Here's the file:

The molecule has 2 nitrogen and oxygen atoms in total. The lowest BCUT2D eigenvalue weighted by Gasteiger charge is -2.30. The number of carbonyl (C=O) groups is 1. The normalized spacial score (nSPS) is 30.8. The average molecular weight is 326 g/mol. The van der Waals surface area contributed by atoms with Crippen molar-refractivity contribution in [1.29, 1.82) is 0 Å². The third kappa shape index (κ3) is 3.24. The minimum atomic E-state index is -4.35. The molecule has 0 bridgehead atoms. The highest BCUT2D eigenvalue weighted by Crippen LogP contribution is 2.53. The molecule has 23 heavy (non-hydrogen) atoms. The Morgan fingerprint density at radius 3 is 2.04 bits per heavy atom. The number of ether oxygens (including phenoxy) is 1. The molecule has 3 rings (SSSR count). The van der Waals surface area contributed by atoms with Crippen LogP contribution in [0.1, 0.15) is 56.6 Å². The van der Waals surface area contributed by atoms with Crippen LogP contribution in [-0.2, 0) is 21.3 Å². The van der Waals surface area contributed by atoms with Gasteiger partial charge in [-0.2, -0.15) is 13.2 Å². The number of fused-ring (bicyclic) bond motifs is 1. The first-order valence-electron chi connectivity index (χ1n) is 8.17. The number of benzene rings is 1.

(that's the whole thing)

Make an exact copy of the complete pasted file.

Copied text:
The molecule has 2 nitrogen and oxygen atoms in total. The lowest BCUT2D eigenvalue weighted by Gasteiger charge is -2.30. The number of carbonyl (C=O) groups is 1. The normalized spacial score (nSPS) is 30.8. The average molecular weight is 326 g/mol. The van der Waals surface area contributed by atoms with Crippen molar-refractivity contribution in [1.29, 1.82) is 0 Å². The third kappa shape index (κ3) is 3.24. The minimum atomic E-state index is -4.35. The molecule has 0 bridgehead atoms. The highest BCUT2D eigenvalue weighted by Crippen LogP contribution is 2.53. The molecule has 23 heavy (non-hydrogen) atoms. The Morgan fingerprint density at radius 3 is 2.04 bits per heavy atom. The number of ether oxygens (including phenoxy) is 1. The molecule has 3 rings (SSSR count). The van der Waals surface area contributed by atoms with Crippen LogP contribution in [0.1, 0.15) is 56.6 Å². The van der Waals surface area contributed by atoms with Crippen LogP contribution in [-0.2, 0) is 21.3 Å². The van der Waals surface area contributed by atoms with Gasteiger partial charge in [-0.2, -0.15) is 13.2 Å². The number of fused-ring (bicyclic) bond motifs is 1. The first-order valence-electron chi connectivity index (χ1n) is 8.17. The number of benzene rings is 1.